Arch of Constantine
A triumphal arch sits next to the Colosseum at the entry to the ancient city, the Arch of Constantine is the largest and most recent of the Roman arches. The arch was built to celebrate the triumph of Emperor Constantine in the battle of Ponte Milvio, in 312 AD. An inscription reads "by divine inspiration" (instinctu divinitatis mentis), which Constatine believed was the source of his improbable victory, following which he halted persecution of Christians and declared Christianity the official religion of the Empire.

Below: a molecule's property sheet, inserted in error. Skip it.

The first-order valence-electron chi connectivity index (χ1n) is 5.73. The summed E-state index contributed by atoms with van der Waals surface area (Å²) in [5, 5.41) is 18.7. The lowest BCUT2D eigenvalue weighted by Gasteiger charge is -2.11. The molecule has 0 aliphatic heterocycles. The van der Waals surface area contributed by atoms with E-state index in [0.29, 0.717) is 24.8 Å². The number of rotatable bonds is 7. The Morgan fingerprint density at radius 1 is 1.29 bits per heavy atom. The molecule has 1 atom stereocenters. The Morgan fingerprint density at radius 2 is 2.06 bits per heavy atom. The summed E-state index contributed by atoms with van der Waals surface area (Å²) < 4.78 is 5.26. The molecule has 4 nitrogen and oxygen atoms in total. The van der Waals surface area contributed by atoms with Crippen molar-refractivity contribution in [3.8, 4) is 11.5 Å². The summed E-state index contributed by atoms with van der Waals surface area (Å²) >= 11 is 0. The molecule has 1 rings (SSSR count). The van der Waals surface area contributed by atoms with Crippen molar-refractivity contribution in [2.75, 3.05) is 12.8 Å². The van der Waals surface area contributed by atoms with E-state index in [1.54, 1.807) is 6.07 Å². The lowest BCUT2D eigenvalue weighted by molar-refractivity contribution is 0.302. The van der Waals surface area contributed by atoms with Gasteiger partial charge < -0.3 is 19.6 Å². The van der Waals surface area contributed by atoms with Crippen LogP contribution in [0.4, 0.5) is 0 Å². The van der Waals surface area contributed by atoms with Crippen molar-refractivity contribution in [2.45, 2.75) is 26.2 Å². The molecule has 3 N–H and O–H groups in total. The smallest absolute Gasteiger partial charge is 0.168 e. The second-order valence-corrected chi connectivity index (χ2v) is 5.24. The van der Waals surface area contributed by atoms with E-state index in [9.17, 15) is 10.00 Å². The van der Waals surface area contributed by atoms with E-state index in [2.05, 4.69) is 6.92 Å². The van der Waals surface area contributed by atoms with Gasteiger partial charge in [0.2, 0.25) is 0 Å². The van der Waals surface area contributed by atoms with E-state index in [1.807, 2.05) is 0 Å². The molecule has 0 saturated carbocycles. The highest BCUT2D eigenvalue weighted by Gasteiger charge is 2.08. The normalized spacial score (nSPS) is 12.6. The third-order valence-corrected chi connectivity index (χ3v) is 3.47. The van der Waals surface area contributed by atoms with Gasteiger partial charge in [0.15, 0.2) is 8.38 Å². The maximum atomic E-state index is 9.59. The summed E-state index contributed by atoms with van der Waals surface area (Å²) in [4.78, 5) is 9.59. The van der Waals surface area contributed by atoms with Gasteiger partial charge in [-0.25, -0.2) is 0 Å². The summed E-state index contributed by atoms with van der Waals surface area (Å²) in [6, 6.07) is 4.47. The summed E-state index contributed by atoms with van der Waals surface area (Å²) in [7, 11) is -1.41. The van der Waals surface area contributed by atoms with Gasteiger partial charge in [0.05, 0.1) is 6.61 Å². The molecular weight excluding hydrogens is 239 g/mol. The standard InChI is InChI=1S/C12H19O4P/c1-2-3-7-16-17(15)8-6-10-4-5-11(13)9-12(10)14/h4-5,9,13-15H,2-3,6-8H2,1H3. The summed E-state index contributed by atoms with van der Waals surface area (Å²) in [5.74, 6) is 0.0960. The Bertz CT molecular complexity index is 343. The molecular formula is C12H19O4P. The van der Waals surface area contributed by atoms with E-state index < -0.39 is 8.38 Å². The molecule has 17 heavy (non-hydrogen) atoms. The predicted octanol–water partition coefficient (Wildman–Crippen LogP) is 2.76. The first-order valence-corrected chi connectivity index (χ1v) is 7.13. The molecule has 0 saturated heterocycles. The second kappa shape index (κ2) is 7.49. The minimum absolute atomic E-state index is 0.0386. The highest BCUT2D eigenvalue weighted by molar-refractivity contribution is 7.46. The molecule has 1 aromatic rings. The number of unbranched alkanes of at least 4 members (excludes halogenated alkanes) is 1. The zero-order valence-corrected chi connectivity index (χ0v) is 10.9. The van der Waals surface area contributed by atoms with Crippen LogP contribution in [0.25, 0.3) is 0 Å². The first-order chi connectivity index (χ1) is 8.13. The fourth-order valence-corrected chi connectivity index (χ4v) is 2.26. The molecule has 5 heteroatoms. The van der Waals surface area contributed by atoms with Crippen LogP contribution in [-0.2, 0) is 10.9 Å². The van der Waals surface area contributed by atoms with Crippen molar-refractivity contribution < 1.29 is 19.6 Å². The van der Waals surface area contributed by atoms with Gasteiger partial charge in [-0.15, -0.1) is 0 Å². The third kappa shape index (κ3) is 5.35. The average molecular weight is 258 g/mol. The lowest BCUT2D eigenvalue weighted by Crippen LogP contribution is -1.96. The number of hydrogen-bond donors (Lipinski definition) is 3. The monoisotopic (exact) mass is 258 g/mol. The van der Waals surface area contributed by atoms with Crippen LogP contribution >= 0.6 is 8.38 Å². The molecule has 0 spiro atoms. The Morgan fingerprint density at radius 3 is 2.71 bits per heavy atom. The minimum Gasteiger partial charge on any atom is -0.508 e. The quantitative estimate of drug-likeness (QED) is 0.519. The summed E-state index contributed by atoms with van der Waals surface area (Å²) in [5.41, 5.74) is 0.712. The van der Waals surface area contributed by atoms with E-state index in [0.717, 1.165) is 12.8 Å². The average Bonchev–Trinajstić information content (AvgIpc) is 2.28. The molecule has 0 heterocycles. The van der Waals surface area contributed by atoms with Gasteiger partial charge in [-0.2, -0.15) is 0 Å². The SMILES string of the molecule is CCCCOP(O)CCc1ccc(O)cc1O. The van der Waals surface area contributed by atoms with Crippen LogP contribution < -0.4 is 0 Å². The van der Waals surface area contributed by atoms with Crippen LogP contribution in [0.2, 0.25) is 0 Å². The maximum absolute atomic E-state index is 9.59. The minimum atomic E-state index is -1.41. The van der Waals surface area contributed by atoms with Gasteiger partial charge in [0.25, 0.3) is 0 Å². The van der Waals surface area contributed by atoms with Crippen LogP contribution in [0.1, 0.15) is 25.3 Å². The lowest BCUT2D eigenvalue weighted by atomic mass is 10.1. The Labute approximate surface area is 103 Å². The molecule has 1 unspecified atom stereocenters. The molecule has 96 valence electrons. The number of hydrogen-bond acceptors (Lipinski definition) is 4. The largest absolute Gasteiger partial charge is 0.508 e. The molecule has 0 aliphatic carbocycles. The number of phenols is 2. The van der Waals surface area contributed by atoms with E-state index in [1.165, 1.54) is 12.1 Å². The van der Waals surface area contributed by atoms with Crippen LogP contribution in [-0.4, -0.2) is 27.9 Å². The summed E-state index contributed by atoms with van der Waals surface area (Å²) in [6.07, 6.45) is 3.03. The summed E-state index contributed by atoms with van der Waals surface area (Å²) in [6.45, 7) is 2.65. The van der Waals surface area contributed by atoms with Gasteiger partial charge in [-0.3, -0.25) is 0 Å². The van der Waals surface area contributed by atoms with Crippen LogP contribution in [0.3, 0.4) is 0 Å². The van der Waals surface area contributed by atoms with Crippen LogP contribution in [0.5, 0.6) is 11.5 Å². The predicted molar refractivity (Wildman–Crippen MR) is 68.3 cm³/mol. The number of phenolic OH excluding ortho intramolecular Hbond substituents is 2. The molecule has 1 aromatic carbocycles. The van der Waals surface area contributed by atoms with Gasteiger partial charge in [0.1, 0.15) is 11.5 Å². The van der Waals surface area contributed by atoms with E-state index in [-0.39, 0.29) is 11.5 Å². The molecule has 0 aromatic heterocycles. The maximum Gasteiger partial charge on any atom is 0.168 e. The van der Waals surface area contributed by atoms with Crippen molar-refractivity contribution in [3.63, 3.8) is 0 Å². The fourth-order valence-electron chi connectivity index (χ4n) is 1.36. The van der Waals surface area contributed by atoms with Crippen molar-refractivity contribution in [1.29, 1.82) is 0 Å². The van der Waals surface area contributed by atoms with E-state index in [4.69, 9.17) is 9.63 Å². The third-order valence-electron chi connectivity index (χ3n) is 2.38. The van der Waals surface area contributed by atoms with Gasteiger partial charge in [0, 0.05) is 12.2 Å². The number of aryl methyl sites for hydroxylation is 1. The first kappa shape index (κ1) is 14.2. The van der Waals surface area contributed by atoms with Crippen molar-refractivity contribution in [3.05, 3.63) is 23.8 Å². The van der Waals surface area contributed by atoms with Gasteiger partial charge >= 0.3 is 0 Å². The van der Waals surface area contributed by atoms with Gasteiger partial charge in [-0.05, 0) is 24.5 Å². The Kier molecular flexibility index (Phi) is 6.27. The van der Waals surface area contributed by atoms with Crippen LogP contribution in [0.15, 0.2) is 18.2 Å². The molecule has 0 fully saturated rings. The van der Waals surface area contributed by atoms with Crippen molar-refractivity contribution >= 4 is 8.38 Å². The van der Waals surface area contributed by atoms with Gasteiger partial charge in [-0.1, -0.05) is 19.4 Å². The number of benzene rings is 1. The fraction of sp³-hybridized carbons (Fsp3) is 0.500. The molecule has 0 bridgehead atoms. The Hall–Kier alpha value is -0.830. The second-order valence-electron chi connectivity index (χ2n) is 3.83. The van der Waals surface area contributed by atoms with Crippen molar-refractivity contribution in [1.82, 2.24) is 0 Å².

The marble arch is the largest of the triumphal structures, with three archways under which the victors would march when they returned to the capital. It was dedicated in 315. The statues at the top were scavanged from Trajan's Forum. the other reliefs and statues were created for Constantine's heroic occasion, depicting scenes of battle, the glory of the empire and Constantine's troops driving the soldiers of Maxentius into the Tiber River.
The ancient decorative structure is still standing, a few millennia later, testifying of the greatness and might of the Roman Empire.
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Address in Rome:
Piazza del Colosseo.